If my primary attack was a d16 and I had to roll a d8 and toss a coin, I'd be pretty off-put after a few times having to do it. Part of the fun for me at the table is seeing the best (highest, lowest, etc) number come up and cheering with friends - not seeing the best roll and then consulting a coin flip to see if it really was a kick-ass roll. Heck, I'm a Software Engineer... I can simulate any roll with binary logic - maybe I'll switch my RPGing to all coins! Wait, I can also just use my iPhone, but then I've lost all the tactile goodness that is dice.

It's not that we can't make the numbers - it's that we have to work (either by buying dice that are not widely available to most RPGers, Hobby Shops, etc. or by simulating the rolls with modifier/control dice). If that work results in a more enjoyable game - great. If it's being different for difference sake, I'm less keen on it. If the specialty dice were included in the box - I'd be far less critical here. If you want more variety in the rolls, use a percentile system.

Using dice with unusual # sides is not particularly innovative. We've seen RPGs with real innovative randomizers. Sherpa uses a digital stopwatch (start... wait a few secs... stop and look at the 100th of seconds for a random d10) - used so you can RPG while hiking. Dread uses Jenga blocks. Sine Requie uses Tarrot cards. Noumenon uses dominoes. Moirai uses a Magic-8 ball. There are 90 RPGs I know of with unusual randomizers. Adding in unusual dice feels more like a gimmick. Whether or not it is a design decision and not driven by the desire to sell new dice won't change the perception out there.

-Dave

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Re: Dice...

Post by finarvyn » Tue Jun 21, 2011 4:19 pm

wavemotion wrote:
finarvyn wrote:It's a design feature. Why did OD&D decide to use those strange "polyhedral" dice instead of just six-siders? Using a smaller die type limits the number range more.
It helped that they actually provided a full set with every basic set you bought!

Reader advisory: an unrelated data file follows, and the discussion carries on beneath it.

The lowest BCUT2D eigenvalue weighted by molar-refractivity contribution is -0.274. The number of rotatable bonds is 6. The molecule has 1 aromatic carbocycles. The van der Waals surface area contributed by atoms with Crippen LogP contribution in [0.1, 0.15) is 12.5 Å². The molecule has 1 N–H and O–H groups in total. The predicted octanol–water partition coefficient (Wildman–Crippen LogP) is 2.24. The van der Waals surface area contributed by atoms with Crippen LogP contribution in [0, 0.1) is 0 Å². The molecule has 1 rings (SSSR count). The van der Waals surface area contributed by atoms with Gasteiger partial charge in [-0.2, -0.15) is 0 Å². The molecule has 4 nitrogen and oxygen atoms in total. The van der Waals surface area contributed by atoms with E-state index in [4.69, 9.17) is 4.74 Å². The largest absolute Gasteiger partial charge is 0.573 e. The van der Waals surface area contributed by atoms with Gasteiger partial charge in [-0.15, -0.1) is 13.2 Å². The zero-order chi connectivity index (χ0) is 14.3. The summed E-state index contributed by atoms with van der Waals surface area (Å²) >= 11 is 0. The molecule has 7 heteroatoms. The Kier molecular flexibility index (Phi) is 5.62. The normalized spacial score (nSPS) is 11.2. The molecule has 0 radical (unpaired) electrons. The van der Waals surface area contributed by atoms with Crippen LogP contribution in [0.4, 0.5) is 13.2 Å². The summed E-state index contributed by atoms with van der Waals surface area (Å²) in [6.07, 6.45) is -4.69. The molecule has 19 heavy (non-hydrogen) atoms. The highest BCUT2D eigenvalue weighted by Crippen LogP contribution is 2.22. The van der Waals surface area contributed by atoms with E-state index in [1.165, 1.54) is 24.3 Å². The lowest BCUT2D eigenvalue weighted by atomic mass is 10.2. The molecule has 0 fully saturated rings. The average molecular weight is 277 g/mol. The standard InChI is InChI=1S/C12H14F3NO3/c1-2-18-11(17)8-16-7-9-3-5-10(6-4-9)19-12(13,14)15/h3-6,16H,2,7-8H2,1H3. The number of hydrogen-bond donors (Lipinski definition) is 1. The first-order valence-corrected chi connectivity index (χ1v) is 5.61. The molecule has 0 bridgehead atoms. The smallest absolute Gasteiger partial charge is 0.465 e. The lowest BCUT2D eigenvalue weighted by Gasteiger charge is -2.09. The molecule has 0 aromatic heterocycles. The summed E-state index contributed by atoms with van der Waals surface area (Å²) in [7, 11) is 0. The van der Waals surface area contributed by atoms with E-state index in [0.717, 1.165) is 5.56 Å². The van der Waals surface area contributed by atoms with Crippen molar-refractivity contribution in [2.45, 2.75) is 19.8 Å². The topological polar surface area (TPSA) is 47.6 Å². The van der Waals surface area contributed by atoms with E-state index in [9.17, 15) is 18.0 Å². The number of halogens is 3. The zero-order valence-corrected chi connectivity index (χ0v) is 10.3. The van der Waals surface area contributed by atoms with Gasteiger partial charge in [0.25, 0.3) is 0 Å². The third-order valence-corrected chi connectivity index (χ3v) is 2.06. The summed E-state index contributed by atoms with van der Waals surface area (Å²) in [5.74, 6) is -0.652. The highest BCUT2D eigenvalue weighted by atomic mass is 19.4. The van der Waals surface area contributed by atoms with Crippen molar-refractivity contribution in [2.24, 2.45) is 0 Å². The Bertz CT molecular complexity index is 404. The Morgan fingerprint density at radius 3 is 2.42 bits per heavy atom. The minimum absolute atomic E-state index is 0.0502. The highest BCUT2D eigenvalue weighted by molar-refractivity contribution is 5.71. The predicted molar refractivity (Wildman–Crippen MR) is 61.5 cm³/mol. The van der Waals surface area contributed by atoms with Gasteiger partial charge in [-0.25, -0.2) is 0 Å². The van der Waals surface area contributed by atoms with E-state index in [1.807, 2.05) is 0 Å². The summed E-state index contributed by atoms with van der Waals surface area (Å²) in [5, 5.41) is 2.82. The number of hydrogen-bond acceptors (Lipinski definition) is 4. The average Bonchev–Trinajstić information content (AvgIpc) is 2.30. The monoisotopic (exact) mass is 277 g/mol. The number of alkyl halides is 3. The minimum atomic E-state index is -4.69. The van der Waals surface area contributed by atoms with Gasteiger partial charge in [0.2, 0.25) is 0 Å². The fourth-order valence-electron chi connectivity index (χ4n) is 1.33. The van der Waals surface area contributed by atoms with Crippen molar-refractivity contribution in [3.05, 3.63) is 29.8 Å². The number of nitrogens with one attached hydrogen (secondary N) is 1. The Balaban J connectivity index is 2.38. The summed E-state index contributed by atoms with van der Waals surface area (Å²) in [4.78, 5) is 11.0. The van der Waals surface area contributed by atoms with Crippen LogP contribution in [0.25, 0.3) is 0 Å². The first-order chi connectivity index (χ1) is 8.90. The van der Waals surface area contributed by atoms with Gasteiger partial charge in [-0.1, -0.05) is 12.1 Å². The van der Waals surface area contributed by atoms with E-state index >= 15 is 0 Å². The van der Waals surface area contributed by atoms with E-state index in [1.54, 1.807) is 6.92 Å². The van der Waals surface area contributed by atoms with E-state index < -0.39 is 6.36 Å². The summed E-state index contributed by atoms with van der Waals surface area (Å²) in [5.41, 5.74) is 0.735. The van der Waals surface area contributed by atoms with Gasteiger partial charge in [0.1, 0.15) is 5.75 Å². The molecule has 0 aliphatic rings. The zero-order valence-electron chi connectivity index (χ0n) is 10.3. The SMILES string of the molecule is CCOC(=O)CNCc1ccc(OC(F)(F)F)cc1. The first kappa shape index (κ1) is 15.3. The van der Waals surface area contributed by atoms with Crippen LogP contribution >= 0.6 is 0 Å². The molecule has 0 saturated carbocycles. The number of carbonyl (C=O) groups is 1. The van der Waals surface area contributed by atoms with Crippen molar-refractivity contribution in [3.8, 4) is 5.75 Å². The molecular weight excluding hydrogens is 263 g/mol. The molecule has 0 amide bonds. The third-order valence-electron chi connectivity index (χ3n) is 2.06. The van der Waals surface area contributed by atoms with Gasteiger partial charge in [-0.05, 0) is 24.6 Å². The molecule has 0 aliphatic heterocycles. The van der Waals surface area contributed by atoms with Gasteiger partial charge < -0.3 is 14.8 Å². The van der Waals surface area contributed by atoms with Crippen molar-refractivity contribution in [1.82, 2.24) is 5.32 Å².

Well, I started playing OD&D years before they created a "Basic" set and you had to order those funky dice though the mail. (No internet back then.) OD&D started in '74 and the first Holmes Basic boxed sets were in '77 so that's several years when they didn't provide them in the box. Thanks for proving my point, though. :wink:
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Re: Dice...

Post by wavemotion » Tue Jun 21, 2011 4:32 pm

finarvyn wrote:
wavemotion wrote:
finarvyn wrote:It's a design feature. Why did OD&D decide to use those strange "polyhedral" dice instead of just six-siders? Using a smaller die type limits the number range more.
It helped that they actually provided a full set with every basic set you bought!
Well, I started playing OD&D years before they created a "Basic" set and you had to order those funky dice though the mail. (No internet back then.) OD&D started in '74 and the first Holmes Basic boxed sets were in '77 so that's several years when they didn't provide them in the box. Thanks for proving my point, though. :wink:
As I said, if you are birthing an industry you can get away with the funky dice. In 1974 you either bought the dice or you didn't roleplay. In 2011 you have choices - dozens in the stores and thousands online. Many of those provide starter sets with dice included (Dragon Age, D&D Starter, WHFRP, T&T, the new Pathfinder Starter Box, etc). TSR realized that by including them in the box set they could sell more copies - an all in one purchase to buy and play for consumers. I got in when they provided a set that had the dice included. Plus you got a bonus crayon. In 1977 through 1983 (Gygax AD&D alongside Homes->Moldvay/Cook->Menzter) is when the game really took off and drew widespread attention. In 2011 you are competing with thousands of other RPGs who don't require you to purchase odd dice. Odd dice that need to be purchased separately isn't going to draw in many brand new players (i.e. non-RPGers). The use of odd dice will put off some percentage of existing RPGers. Maybe that's less than 1% (I think we all guess it's higher than that), that's still 1% less sales of the game. Adding an (admittedly small) barrier to a niche hobby only makes sense if the design is significantly better off. I'm guessing that the 1d7 rolls could be turned into 1d6 in some places and 1d8 in others without losing much of the ranges and keep the same feel of the game. But I hope I'm wrong and that the game (with odd dice) sells like gangbusters. I love Goodman Games and want to see them continue to do well.

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Re: Dice...

Post by reverenddak » Tue Jun 21, 2011 5:25 pm